Probably one of the most frustrating parts of the Spring, so far, was trying to figure out if the damaged areas in the fairways were alive or dead. It looked like there was life but then it would go backward for days. Just recently, over 99% of what looked dead has sprung back to life, so we should be ok. There are a few spots on 1,3, and 4, but they are getting smaller and smaller. Last year we implemented a new fertility program on the fairways and had amazing results when used in conjunction with the aeravator, which is an aggressive vibratory soil loosener the course bought a couple of years ago. We just put a new set of tines on it that will allow the unit to dig-in 3 inches deeper. The fairways will have the first application of fertilizer when we can drive the tractor on them. Please follow the cart rules so the newly growing areas will have a chance to fill in.
I am already seeing a huge amount of young juvenile weeds coming into many areas of the course, and we will be spraying soon. The reason for a large number of incoming weeds has to do with the drought and ice damage over the past few years followed by a really wet Fall. All weeds need is a place to grow, and grow they will. A marking system has been added to the sprayer this year which gives us the ability to spray during times when the morning dew disappears. So, if you see a line of foam balls, that is the marking system. Prostrate Knotweed was a huge problem last year and is already starting. Spraying will be done earlier to take out the juvenile plants, in order to decrease the populations. This weed has become a huge problem in a lot of courses in Atlantic Canada, and it is called an indicator weed. It lets you know that the turf is thin, and the soil is dry and compacted. Its also lets you know you have poor drainage. Thanks, you miserable weed for the education!!!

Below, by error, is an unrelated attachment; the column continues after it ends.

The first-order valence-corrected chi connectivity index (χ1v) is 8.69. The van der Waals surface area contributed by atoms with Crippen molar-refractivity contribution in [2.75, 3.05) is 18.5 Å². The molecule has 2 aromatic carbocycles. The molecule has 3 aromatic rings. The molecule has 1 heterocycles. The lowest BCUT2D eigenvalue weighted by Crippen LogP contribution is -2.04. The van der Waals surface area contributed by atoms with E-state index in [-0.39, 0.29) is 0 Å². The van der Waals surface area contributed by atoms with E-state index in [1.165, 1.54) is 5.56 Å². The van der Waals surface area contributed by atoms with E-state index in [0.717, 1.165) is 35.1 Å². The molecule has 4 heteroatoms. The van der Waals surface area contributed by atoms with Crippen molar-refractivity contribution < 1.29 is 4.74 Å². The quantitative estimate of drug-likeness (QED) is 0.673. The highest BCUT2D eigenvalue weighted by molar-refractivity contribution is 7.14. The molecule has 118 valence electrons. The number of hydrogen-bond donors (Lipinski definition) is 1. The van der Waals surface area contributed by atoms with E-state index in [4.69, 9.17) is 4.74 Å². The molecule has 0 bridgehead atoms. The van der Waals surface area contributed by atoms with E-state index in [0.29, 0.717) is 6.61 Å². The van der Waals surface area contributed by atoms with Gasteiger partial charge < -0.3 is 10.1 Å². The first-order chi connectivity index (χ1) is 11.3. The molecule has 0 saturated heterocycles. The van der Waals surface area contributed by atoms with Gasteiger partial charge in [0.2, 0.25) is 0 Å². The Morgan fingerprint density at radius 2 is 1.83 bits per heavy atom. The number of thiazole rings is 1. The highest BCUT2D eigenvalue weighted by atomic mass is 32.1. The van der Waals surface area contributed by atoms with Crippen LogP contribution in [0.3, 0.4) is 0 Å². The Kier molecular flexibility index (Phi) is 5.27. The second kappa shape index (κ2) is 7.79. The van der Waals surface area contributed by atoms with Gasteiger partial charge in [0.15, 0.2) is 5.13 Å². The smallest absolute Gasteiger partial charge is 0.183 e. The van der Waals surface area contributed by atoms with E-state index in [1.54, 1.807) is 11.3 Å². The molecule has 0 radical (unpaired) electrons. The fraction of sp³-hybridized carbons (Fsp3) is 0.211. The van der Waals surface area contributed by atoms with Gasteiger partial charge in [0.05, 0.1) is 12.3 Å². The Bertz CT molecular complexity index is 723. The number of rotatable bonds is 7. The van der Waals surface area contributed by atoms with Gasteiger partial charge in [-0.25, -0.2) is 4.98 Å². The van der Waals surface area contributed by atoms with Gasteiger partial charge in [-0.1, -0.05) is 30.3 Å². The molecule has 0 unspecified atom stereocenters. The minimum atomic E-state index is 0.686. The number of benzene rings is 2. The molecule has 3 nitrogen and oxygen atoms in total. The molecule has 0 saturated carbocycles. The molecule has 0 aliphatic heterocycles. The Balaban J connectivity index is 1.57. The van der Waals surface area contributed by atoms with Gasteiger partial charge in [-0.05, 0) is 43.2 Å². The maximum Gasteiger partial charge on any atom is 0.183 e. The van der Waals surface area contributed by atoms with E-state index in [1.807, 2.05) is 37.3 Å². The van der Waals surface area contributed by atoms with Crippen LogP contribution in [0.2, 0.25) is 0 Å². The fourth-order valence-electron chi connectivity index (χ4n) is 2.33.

European Chaffer and Animal Damage:
This Spring, there has been a lot of animal damage to a high point and hill areas. This is basically the result of different animals digging for European Chaffer grubs. Over the past few years, and because of climate change, the insect has been able to move into Atlantic Canada, and just take off like crazy. We will be treating the greens preventatively and will start spot treating this week, if the weather permits, the damaged areas. The damaged areas will also be over-seeded and rolled shortly. We can not afford to spray the whole course since it would exceed $30,000.
The only way to control Geese from using the ponds is to fence the ponds off at a high point, which will make the course unplayable around the pond areas and look awful. This will not control the large flocks from coming into the course in August, and it will not stop the breeders along the stream, and in the woods. Until we are allowed to take drastic measures at this course, we are always going to have geese! We could have one staff member with a dog who does nothing but drive around and chase geese all day, and because the course has a lot of water habitat spread over a large area, the dog would probably quit. I will always look at methods of control that we can try, but from what I have been told, only shooting them is a more permanent solution. As much as the crew and I would enjoy this, it is illegal, and not universally popular with the entire membership.
Over the next few weeks, the course is going to continually improve, and the crew is going to be working hard. The newsletters will be coming in mid-month this year, so please read them!!!! I will have some pictures for the next issue that will show the before and after. Like always, you can contact me anytime, so please feel free to do so, even if it's about your home lawn. Till next time, hopefully when it stops freaking raining!!!